House of Mercy, 1890, from Linda Hall Library

A later Times article offered this description: “The view is beautiful, but the girls in the home do not see it. The windows of the rooms which they occupy command a view of a tangled mass of forest and, in some instances, a fleeting view of the Harlem….In spite of the architectural beauty of the buildings and the natural beauty of the surrounding country, the place is not a cheerful one to see…Iron gratings guard each door and lighter ones are fastened across each window. They are twisted and convoluted and intertwined in an artistic manner, but they are bars nevertheless, and strong ones at that.”

1916 Map of Inwood Hill

1916 Map of Inwood Hill

Initially the House of Mercy was built to house 154 female “inmates”. While  conditions inside the House of Mercy might be considered inhumane by modern standards, these turn of the century women could have fared worse. The House of Mercy dealt with a “better class of fallen women” and the huge brick structure included such amenities as steam heat, light, ventilation and plumbing.

But despite Sister Cannon’s early idealism and the state of the art design and concept of the facility, the House of Mercy was also a product of its time.

Not long after the consecration reports began to surface claiming that cruel and unusual punishments, isolation cells, and bread and water diets were routine  behind the walls of the House of Mercy.

House of Mercy, road to, 1925

Court papers accused the institution of “locking inmates in a small room or cell without food or water for periods varying from one to five days…corporal infliction by whipping, the use of a gag, handcuffs and a straight jacket….that inmates are not permitted to communicate with or to see friends for long periods of time.

And while the report by the New York Department of Social Welfare would vindicate the House of Mercy, the charges would not be the last to be leveled against the home on the hill.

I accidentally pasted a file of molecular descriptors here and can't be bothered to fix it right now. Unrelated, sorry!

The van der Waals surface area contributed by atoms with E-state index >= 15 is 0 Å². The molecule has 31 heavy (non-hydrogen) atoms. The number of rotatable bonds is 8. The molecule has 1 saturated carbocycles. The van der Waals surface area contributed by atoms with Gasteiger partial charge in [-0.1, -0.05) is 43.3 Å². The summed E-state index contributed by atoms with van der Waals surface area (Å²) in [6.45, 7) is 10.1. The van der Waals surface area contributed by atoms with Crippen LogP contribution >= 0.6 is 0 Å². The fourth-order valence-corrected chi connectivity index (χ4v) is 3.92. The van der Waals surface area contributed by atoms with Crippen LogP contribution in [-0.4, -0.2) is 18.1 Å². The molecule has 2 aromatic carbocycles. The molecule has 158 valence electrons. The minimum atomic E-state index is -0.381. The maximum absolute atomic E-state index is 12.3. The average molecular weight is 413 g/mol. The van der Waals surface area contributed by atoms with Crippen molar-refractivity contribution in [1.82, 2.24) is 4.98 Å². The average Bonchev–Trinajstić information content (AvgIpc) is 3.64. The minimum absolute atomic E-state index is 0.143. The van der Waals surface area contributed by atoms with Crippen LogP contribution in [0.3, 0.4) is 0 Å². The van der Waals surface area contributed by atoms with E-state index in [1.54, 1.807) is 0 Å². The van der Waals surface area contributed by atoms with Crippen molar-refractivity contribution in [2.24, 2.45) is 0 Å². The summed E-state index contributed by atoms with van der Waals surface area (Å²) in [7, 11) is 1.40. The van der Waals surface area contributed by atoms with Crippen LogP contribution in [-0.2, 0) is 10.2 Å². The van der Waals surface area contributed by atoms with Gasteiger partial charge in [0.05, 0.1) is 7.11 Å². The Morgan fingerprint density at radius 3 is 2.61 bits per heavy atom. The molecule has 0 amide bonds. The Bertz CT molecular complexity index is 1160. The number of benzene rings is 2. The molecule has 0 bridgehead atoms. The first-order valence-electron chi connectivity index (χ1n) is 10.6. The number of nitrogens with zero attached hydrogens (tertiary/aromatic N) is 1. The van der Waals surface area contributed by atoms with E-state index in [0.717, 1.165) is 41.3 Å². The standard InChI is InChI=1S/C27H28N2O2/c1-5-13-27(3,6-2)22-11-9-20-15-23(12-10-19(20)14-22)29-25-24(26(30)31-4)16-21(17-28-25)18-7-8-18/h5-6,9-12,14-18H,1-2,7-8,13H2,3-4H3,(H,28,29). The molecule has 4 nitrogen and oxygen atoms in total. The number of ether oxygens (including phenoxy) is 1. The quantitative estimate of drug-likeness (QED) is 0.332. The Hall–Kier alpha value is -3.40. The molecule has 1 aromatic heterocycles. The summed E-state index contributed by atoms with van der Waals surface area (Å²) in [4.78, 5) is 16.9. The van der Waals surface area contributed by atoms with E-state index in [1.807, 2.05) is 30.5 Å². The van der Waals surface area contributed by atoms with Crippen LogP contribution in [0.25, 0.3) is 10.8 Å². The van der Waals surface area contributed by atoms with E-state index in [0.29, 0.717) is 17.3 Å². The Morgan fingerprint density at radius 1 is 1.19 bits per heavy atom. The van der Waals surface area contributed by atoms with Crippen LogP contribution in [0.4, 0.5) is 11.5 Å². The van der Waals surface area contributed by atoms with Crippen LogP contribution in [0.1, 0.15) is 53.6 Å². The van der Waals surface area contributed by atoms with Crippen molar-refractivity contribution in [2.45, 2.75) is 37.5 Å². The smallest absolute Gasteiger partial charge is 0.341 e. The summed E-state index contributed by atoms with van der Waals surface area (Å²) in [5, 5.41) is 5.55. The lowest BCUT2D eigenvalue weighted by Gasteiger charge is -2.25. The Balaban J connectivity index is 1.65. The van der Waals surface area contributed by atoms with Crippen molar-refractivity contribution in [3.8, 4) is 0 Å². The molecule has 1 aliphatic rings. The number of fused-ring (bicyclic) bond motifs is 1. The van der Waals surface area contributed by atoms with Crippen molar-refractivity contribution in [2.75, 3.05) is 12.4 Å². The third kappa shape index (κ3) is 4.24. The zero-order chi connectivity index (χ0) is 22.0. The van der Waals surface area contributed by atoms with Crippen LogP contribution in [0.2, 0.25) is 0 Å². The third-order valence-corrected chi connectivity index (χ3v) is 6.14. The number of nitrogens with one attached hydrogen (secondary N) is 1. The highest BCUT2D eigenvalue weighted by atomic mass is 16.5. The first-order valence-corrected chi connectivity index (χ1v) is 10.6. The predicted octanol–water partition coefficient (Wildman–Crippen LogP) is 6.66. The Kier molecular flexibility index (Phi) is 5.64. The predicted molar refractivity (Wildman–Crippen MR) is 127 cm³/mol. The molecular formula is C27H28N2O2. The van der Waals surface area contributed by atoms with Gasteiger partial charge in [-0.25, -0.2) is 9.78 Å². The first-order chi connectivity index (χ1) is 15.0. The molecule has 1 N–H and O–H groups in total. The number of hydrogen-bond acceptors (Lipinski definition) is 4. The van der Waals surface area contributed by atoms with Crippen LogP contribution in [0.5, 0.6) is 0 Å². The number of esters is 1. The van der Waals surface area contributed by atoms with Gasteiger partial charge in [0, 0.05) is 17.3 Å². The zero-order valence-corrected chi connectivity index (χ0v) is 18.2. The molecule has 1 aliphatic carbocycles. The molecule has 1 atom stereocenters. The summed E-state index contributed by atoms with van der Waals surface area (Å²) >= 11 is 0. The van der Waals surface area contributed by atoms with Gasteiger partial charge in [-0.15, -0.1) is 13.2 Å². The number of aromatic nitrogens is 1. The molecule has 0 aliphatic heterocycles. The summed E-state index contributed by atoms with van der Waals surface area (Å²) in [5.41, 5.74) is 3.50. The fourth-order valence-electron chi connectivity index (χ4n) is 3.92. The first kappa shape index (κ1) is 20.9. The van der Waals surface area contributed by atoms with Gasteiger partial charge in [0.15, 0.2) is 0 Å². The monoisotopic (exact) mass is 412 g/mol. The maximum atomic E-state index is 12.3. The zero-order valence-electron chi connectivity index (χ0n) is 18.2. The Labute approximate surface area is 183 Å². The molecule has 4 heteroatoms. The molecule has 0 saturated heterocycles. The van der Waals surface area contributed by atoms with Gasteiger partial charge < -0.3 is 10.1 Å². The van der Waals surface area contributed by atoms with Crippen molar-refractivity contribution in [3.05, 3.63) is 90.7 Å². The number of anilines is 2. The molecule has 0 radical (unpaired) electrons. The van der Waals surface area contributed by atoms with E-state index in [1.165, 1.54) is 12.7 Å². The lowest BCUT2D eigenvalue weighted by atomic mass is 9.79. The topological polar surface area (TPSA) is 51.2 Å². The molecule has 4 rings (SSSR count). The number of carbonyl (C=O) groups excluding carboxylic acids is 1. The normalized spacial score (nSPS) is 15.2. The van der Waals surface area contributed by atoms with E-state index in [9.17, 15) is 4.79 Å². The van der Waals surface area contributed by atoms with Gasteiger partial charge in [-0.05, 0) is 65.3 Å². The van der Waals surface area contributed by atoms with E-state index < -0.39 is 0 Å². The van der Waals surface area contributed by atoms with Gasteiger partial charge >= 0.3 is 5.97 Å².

In 1895, twenty-two year old Annie Sigalove, begged Judge Gildersleeve of the New York Superior Court to release her from the House of Mercy. According to a New York Times account, “she said she had been abused and ill treated at the home; that her head had been shaved, and that she had been prevented from seeing her parents for months at a time.” By today’s standards, the offense that led to Sigalove’s incarceration seems minor–the young woman had merely been caught enjoying a night out in a Coney Island dance hall. While Sigalove was eventually released, the Times reporter evidently thought her charges warranted a follow-up . The reporter must have been shocked by the candid answers he received from the Sister who answered the heavy wooden main door of the House of Mercy after ringing a gong whose “echoes would have disturbed the slumbers of Rip Van Winkle.”

House of Mercy,  1932

House of Mercy, 1932

Standing in the doorway facing “a woman wearing a uniform much like those worn by Roman Catholic Sisters of Mercy,” the reporter peppered the indignant nun with questions as he scribbled away on his reporter’s notebook.

Heads shaved

“Were the charges true?

“We make it a rule here to never deny any attack made upon us.”

“Had Sigalove been denied visits from her parents?”

“We find that not allowing them to see their parents is one of the best ways to keep them in order.”

“Was her head shaved?”

“We sometimes shave the girls’ heads.Occasionally it is done for sanitary purposes, sometimes for punishment. We find the girls do not like to lose their hair, and that the fear of having it cut off tends to make them more obedient.”